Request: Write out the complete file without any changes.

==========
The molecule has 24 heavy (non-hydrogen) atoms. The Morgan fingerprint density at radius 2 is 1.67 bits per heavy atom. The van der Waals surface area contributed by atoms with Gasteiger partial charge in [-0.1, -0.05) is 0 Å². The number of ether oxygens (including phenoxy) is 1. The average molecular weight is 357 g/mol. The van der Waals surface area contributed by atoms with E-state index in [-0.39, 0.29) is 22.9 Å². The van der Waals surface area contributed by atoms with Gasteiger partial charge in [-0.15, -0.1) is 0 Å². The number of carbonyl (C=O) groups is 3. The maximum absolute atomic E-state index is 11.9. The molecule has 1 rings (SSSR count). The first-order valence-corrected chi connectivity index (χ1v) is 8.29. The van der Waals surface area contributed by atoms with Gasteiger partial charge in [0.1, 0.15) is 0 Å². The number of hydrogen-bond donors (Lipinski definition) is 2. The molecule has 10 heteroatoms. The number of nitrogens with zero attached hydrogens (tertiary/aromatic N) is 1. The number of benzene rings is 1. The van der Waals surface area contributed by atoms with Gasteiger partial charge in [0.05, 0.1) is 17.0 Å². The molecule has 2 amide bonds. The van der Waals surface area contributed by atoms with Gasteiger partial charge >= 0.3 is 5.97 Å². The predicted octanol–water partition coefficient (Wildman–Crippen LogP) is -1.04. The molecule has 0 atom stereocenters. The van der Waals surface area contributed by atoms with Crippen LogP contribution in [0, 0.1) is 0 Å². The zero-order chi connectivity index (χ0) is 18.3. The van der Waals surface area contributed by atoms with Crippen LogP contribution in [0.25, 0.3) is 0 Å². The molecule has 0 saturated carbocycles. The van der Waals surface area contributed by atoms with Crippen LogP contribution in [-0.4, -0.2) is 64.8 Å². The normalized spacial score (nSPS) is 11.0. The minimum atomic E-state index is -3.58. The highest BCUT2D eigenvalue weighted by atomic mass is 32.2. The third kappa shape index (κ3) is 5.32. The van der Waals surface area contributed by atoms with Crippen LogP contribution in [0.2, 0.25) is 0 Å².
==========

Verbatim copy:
The molecule has 24 heavy (non-hydrogen) atoms. The Morgan fingerprint density at radius 2 is 1.67 bits per heavy atom. The van der Waals surface area contributed by atoms with Gasteiger partial charge in [-0.1, -0.05) is 0 Å². The number of ether oxygens (including phenoxy) is 1. The average molecular weight is 357 g/mol. The van der Waals surface area contributed by atoms with E-state index in [-0.39, 0.29) is 22.9 Å². The van der Waals surface area contributed by atoms with Gasteiger partial charge in [-0.15, -0.1) is 0 Å². The number of carbonyl (C=O) groups is 3. The maximum absolute atomic E-state index is 11.9. The molecule has 1 rings (SSSR count). The first-order valence-corrected chi connectivity index (χ1v) is 8.29. The van der Waals surface area contributed by atoms with Gasteiger partial charge in [0.1, 0.15) is 0 Å². The number of hydrogen-bond donors (Lipinski definition) is 2. The molecule has 10 heteroatoms. The number of nitrogens with zero attached hydrogens (tertiary/aromatic N) is 1. The number of benzene rings is 1. The van der Waals surface area contributed by atoms with Gasteiger partial charge in [0.05, 0.1) is 17.0 Å². The molecule has 2 amide bonds. The van der Waals surface area contributed by atoms with Gasteiger partial charge >= 0.3 is 5.97 Å². The predicted octanol–water partition coefficient (Wildman–Crippen LogP) is -1.04. The molecule has 0 atom stereocenters. The van der Waals surface area contributed by atoms with Crippen LogP contribution in [0, 0.1) is 0 Å². The zero-order chi connectivity index (χ0) is 18.3. The van der Waals surface area contributed by atoms with Crippen LogP contribution in [0.25, 0.3) is 0 Å². The molecule has 0 saturated carbocycles. The van der Waals surface area contributed by atoms with Crippen LogP contribution in [-0.4, -0.2) is 64.8 Å². The normalized spacial score (nSPS) is 11.0. The minimum atomic E-state index is -3.58. The highest BCUT2D eigenvalue weighted by atomic mass is 32.2. The third kappa shape index (κ3) is 5.32. The van der Waals surface area contributed by atoms with Crippen LogP contribution in [0.2, 0.25) is 0 Å².